Minister of Education, Ong Ye Kung has just posted on his Facebook page on Monday evening to announce that he has spoken to the President of National University of Singapore and the Board Chairman to convey his concerns that the penalties NUS applied were manifestly inadequate in the recent sexual misconduct case.
Mr Ong went on to state, “From here on, for offences that affect the safety of students on campus, we have to take a tough stand, and send a strong signal to everyone.”
“Two strikes and you are out cannot be the standard application. NUS has to make its campus safe for all students, especially female students” wrote Mr Ong.
He wrote that NUS will review its discipline and sentencing framework swiftly and decisively and he is confident NUS’ review will result in a more robust process and stricter framework.
NUS in its earlier statement on Saturday, said that it will convene a committee to review the current disciplinary and support frameworks.
Mr Ong also noted that the NUS Board and President are seized with this matter, and are determined to put a stop to such unacceptable behaviour on campus and he has also asked other universities to review their frameworks for similar offences.
Last week, Ms Monica Baey, a NUS undergraduate, took to her Instagram account to call out the school for trying to protect the man who had filmed her in the shower.
According to her posts, Ms Baey had been filmed in the shower by a male student identified as Nicholas Lim. She made a police report immediately following the incident and the perpetrator was identified, along with CCTV and video evidence of him committing the act.
Unfortunately, following an investigation, the man in question was said to be only slapped with a 12-month conditional warning. She added that he will only be punished if he re-offends in the next 12 months.
Ms Baey furiously pointed out that this isn’t the first incident of its kind to happen at NUS, noting that many other women have fallen victim to being filmed in the shower.
When Ms Baey tried to appeal for a heavier sentence with the police, she was told by the investigation officer that that we should have to ‘just accept the outcome’. She added that the officer then said, “If you want real consequences or more action to be taken, go to NUS and push for action”.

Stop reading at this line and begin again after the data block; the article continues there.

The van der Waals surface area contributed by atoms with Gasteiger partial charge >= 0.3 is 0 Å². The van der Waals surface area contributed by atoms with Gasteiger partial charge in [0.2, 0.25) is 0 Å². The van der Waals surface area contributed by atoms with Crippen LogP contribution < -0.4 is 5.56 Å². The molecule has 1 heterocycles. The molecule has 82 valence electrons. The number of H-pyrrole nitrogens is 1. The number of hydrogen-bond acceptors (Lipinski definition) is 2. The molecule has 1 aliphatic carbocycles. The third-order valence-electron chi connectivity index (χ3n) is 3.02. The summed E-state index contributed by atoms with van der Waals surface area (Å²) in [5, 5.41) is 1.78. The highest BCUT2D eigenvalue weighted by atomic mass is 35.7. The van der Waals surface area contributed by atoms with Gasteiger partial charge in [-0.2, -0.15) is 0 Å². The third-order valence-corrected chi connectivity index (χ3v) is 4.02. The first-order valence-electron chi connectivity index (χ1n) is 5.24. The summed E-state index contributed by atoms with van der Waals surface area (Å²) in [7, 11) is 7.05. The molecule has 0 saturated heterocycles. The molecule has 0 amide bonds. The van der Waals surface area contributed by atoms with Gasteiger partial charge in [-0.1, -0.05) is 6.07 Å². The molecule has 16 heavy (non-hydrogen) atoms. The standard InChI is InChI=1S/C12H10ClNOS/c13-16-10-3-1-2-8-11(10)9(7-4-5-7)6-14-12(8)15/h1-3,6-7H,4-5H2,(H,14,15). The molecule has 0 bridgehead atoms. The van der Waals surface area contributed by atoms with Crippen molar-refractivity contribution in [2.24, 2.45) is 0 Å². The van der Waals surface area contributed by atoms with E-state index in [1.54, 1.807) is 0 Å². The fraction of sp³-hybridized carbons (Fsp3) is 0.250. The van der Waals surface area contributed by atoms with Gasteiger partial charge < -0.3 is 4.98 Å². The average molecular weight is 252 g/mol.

Ms Baey said she did approached NUS to push for a stronger punishment from the school but the only thing they did was to forward her a letter of apology from the perpetrator.
Her sharing of her experience was widely reported on social-political platforms on Friday this week and stirred up the public, asking for the university to explain its actions.
A petition calling for the expulsion of Nicholas Lim from NUS has received more than 30,000 signatures as of Mon (22 Apr).
The petition, started by Wayne Wee and whose sister and girlfriend are NUS students, observed that Ms Baey’s case “is just one of many that have been swept under the rug over the past decades by NUS administration unwilling to admit that they are unable to tackle the scourge of men in their halls seeking sexual gratification and using their female schoolmates as a means to that end”.
Separately, a statement signed by 489 former and current NUS students was sent to NUS staff members, in which they had voiced their concerns regarding the university’s approach towards sexual harassment, “particularly in reference to the case where a female NUS undergraduate student, Ms Monica Baey, was filmed while showering without her consent”.
While members of public were elated to see a Minister finally making his appearance, some voiced their concerns about his choice of words, in particular, “from here on”
Minister Ong is the first Minister publicly making a comment about the scandal, while Minister of Home Affairs, Mr K Shanmugam has not made any statements about the decision of the police to simply issue a 12-month conditional warning to the perpetrator.